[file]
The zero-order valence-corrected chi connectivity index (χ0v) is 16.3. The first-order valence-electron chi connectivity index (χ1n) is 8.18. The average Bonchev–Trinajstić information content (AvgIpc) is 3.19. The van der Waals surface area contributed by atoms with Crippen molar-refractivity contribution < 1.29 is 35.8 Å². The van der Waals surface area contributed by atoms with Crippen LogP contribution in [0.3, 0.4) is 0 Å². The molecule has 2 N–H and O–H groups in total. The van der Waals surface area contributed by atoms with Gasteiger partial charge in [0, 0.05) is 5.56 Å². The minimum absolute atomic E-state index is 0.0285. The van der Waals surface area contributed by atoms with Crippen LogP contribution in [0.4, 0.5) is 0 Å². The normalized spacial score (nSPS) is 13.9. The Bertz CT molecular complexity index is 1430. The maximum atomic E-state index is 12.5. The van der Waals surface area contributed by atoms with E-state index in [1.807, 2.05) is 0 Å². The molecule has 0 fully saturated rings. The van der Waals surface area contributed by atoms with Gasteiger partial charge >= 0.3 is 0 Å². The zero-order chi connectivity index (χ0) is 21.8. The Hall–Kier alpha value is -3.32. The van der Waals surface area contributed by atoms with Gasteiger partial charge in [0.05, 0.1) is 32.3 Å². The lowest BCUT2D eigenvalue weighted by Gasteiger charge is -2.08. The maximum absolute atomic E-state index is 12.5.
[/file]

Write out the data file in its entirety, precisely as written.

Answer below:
The zero-order valence-corrected chi connectivity index (χ0v) is 16.3. The first-order valence-electron chi connectivity index (χ1n) is 8.18. The average Bonchev–Trinajstić information content (AvgIpc) is 3.19. The van der Waals surface area contributed by atoms with Crippen molar-refractivity contribution < 1.29 is 35.8 Å². The van der Waals surface area contributed by atoms with Crippen LogP contribution in [0.3, 0.4) is 0 Å². The molecule has 2 N–H and O–H groups in total. The van der Waals surface area contributed by atoms with Gasteiger partial charge in [0, 0.05) is 5.56 Å². The minimum absolute atomic E-state index is 0.0285. The van der Waals surface area contributed by atoms with Crippen LogP contribution in [0.4, 0.5) is 0 Å². The normalized spacial score (nSPS) is 13.9. The Bertz CT molecular complexity index is 1430. The maximum atomic E-state index is 12.5. The van der Waals surface area contributed by atoms with E-state index in [1.807, 2.05) is 0 Å². The molecule has 0 fully saturated rings. The van der Waals surface area contributed by atoms with Gasteiger partial charge >= 0.3 is 0 Å². The zero-order chi connectivity index (χ0) is 21.8. The Hall–Kier alpha value is -3.32. The van der Waals surface area contributed by atoms with Gasteiger partial charge in [0.05, 0.1) is 32.3 Å². The lowest BCUT2D eigenvalue weighted by Gasteiger charge is -2.08. The maximum absolute atomic E-state index is 12.5.